Christmas lights and festive shop displays foretell a season of indulgence in Britain but for Premier League footballers they herald the arrival of the most gruelling period of the year.
Uniquely among Europe's major leagues, England's footballers are granted no winter break and must cram in an energy-sapping sequence of fixtures while the rest of the country is tucking into the traditional roast turkey and mince pies.
There are games in the Premier League on the weekends immediately before and after Christmas Day on December 25, as well as the traditional Boxing Day fixtures on December 26.
The New Year brings no let-up, with a full round of league games on January 1 and 2 followed by the FA Cup third-round fixtures the following weekend.
It is an arduous routine and woe betide any team with ambitions of progressing in the cup competitions as Britain's winter months take hold.
Chelsea interim manager Rafa Benitez has already presided over eight games since taking charge at Stamford Bridge on November 21.
Commitments in the European Champions League, the Club World Cup in Japan and the English League Cup have been piled on top of the league programme, stretching the squad to its limits.
-- "TV has too much power" --
After losing 1-0 to Corinthians in the Club World Cup final in Yokohama on Sunday, Chelsea faced a 13-hour return flight and then had only 48 hours to prepare for their League Cup quarter-final at Leeds United on Wednesday.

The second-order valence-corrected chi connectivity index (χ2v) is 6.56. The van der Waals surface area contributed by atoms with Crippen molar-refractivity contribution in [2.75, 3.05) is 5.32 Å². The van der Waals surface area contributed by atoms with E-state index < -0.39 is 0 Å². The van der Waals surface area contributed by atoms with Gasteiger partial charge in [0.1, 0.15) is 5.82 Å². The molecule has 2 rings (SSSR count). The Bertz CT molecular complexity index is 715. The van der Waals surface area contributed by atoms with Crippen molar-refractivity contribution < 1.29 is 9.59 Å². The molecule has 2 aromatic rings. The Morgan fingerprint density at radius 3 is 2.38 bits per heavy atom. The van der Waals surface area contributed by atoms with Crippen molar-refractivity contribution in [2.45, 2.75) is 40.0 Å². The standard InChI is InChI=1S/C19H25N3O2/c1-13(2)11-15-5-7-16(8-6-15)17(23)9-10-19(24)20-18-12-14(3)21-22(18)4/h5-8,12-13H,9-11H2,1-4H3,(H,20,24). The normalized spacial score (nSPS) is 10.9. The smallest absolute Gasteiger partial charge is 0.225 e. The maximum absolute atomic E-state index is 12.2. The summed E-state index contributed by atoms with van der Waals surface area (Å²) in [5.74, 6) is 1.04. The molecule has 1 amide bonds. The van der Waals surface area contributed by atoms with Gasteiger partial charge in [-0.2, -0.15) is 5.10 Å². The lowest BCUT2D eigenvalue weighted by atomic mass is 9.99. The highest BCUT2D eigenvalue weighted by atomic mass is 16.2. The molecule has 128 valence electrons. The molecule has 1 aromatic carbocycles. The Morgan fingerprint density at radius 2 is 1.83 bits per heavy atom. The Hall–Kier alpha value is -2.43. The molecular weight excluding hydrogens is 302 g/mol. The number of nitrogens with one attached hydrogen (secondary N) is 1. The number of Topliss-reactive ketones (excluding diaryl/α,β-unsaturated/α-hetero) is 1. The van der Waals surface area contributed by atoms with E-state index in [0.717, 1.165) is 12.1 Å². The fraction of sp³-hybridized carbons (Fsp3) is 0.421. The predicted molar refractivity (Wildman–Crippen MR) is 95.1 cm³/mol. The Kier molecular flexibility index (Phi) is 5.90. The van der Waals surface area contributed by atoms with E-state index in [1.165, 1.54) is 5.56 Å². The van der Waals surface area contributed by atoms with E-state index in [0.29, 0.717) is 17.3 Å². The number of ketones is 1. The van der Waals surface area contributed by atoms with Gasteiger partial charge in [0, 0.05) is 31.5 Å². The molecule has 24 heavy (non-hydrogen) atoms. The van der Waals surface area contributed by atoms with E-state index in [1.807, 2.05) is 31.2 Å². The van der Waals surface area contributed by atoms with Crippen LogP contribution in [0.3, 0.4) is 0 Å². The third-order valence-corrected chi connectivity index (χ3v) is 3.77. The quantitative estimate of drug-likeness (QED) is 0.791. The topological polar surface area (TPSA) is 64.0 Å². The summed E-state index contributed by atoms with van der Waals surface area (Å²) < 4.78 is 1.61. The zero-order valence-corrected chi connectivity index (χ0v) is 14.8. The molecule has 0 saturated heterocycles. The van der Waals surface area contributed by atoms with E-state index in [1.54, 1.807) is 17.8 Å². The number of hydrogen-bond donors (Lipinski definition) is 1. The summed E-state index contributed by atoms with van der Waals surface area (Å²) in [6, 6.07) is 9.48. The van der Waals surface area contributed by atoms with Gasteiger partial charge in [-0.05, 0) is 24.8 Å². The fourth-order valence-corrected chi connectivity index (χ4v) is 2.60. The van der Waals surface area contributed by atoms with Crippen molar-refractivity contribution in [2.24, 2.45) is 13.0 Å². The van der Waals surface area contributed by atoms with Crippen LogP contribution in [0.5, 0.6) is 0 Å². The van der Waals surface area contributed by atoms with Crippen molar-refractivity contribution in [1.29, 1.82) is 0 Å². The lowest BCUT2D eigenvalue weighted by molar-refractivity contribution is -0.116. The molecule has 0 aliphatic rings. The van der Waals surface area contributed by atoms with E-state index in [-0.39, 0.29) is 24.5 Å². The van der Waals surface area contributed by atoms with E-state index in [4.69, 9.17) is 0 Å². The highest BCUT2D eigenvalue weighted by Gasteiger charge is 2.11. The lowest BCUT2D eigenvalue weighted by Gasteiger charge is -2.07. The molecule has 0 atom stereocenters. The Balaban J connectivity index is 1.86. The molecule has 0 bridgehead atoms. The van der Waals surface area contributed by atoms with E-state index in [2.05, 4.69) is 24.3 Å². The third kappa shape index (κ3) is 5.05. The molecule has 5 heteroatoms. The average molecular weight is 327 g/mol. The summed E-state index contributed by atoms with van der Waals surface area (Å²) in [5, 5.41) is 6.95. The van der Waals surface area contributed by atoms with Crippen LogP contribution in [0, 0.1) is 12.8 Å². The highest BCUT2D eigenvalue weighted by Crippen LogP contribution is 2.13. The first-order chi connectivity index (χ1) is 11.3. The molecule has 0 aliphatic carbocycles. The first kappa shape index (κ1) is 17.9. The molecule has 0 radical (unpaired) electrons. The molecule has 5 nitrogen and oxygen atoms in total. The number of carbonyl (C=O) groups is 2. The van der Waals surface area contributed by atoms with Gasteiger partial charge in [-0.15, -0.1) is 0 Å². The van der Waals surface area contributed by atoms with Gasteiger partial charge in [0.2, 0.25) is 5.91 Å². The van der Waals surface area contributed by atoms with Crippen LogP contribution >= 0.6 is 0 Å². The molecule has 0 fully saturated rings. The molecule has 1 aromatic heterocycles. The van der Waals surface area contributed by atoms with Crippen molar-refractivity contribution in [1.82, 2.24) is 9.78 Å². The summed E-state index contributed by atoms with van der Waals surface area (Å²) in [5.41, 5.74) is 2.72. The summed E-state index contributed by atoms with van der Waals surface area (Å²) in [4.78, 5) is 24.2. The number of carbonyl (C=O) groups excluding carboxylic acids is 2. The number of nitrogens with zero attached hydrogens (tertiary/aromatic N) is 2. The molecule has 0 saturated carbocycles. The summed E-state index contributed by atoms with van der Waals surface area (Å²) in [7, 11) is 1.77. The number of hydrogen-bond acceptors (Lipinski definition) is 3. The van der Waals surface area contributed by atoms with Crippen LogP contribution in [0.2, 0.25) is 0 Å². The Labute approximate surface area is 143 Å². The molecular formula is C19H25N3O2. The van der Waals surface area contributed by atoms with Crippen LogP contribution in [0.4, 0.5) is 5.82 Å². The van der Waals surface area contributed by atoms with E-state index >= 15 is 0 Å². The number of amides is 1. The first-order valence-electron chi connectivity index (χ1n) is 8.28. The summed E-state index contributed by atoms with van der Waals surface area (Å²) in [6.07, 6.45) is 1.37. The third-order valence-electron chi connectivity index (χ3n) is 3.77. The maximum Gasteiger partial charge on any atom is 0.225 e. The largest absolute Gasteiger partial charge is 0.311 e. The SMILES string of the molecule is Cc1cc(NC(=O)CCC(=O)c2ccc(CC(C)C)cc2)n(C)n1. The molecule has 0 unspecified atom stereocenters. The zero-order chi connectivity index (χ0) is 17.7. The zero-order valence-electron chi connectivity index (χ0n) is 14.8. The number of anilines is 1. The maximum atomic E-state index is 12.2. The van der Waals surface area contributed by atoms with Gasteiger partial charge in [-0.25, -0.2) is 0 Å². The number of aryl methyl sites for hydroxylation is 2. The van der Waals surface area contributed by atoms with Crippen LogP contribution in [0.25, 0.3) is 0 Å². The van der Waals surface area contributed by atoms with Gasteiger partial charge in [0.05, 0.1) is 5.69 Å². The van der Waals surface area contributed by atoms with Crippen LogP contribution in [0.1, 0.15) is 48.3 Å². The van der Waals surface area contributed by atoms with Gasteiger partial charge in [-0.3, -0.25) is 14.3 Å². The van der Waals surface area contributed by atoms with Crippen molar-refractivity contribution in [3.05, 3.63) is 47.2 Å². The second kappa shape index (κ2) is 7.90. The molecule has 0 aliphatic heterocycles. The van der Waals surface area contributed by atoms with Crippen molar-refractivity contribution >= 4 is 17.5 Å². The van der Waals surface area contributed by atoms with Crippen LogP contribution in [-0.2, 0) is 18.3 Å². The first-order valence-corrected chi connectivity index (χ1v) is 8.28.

A shock had been on the cards after Leeds took the lead in the 37th minute but the Blues battled back to win 5-1, easing the pressure on Benitez.
But starting on Sunday, last year's Champions League winners face league games with Aston Villa, Norwich City, Everton and Queens Park Rangers -- all in the space of just 11 days.
Benitez, though, says he cannot complain about the scheduling if he wants his team to amass as much silverware as possible.
"We have to win every competition if we can," said the Spaniard, whose side's victory against Leeds adds a League Cup semi-final to their heaving schedule.
"Christmas time is a crucial period because you can play so many games that will change everything."
Boxing Day fixtures traditionally pit teams against their local rivals to spare fans the inconvenience of long journeys on a day when many public transport providers run restricted services.
Chelsea's fans nonetheless face a 240-mile (386-kilometre) round-trip by road to the eastern English city of Norwich, which could take over six hours, while the match at Everton four days later will necessitate a 442-mile hike.
Managers have long campaigned for a change to the calendar over the Christmas period, amid claims it puts English teams at a disadvantage in European competition and tires out England players for major tournaments.
"It is not just to give the players a rest -- it is to get rid of all the little injuries they carry," said Manchester United manager Alex Ferguson last season.
"It would also freshen everyone up mentally, including my staff, because they could do with that break as well.
"But somehow they just will not listen to the people who really matter in the game: supporters, players, staff and coaches.
"That's when maybe you think TV has too much power."
Benitez and Ferguson could be forgiven for casting envious glances at Arsenal manager Arsene Wenger and his West Ham United counterpart Sam Allardyce.
Their sides' Boxing Day clash has been postponed due to a proposed strike on the London Underground transport network.
It will mean more fixture congestion in January, but just for once, their players might be able to enjoy a second helping of pudding and an extra glass of wine on Christmas Day.